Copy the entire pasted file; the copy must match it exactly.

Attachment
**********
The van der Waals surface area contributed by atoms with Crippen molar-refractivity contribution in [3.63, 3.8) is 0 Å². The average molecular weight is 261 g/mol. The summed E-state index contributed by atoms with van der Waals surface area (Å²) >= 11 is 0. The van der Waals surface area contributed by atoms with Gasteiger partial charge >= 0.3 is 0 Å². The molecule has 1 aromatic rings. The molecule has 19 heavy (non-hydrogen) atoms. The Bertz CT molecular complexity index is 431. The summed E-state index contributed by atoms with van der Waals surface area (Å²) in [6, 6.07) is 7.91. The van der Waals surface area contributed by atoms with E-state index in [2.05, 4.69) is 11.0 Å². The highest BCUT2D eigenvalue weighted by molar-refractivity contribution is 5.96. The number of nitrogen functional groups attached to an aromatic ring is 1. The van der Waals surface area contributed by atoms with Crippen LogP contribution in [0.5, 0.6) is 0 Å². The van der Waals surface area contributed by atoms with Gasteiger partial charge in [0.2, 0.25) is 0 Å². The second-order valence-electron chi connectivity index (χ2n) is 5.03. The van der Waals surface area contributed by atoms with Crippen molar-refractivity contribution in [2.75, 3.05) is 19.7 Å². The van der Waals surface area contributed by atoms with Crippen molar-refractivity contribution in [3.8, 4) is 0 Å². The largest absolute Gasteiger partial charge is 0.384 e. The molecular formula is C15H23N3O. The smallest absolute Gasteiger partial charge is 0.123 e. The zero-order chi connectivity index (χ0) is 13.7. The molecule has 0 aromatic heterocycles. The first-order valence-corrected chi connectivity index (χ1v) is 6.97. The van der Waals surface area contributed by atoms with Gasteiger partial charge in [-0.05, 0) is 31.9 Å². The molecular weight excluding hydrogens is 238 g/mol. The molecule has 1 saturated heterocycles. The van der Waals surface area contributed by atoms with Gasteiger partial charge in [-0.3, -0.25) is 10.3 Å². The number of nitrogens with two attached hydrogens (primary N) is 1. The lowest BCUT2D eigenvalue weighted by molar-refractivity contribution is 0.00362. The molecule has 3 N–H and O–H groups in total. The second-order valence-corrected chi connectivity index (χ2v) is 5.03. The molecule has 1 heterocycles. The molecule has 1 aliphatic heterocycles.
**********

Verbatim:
The van der Waals surface area contributed by atoms with Crippen molar-refractivity contribution in [3.63, 3.8) is 0 Å². The average molecular weight is 261 g/mol. The summed E-state index contributed by atoms with van der Waals surface area (Å²) >= 11 is 0. The van der Waals surface area contributed by atoms with Gasteiger partial charge >= 0.3 is 0 Å². The molecule has 1 aromatic rings. The molecule has 19 heavy (non-hydrogen) atoms. The Bertz CT molecular complexity index is 431. The summed E-state index contributed by atoms with van der Waals surface area (Å²) in [6, 6.07) is 7.91. The van der Waals surface area contributed by atoms with E-state index in [2.05, 4.69) is 11.0 Å². The highest BCUT2D eigenvalue weighted by molar-refractivity contribution is 5.96. The number of nitrogen functional groups attached to an aromatic ring is 1. The van der Waals surface area contributed by atoms with Crippen LogP contribution in [0.5, 0.6) is 0 Å². The van der Waals surface area contributed by atoms with Gasteiger partial charge in [0.2, 0.25) is 0 Å². The second-order valence-electron chi connectivity index (χ2n) is 5.03. The van der Waals surface area contributed by atoms with Crippen molar-refractivity contribution in [2.75, 3.05) is 19.7 Å². The van der Waals surface area contributed by atoms with Crippen molar-refractivity contribution in [3.8, 4) is 0 Å². The largest absolute Gasteiger partial charge is 0.384 e. The molecular formula is C15H23N3O. The smallest absolute Gasteiger partial charge is 0.123 e. The zero-order chi connectivity index (χ0) is 13.7. The molecule has 0 aromatic heterocycles. The first-order valence-corrected chi connectivity index (χ1v) is 6.97. The van der Waals surface area contributed by atoms with Gasteiger partial charge in [-0.05, 0) is 31.9 Å². The molecular weight excluding hydrogens is 238 g/mol. The molecule has 1 saturated heterocycles. The van der Waals surface area contributed by atoms with Gasteiger partial charge in [-0.3, -0.25) is 10.3 Å². The number of nitrogens with two attached hydrogens (primary N) is 1. The lowest BCUT2D eigenvalue weighted by molar-refractivity contribution is 0.00362. The molecule has 3 N–H and O–H groups in total. The second-order valence-corrected chi connectivity index (χ2v) is 5.03. The molecule has 1 heterocycles. The molecule has 1 aliphatic heterocycles.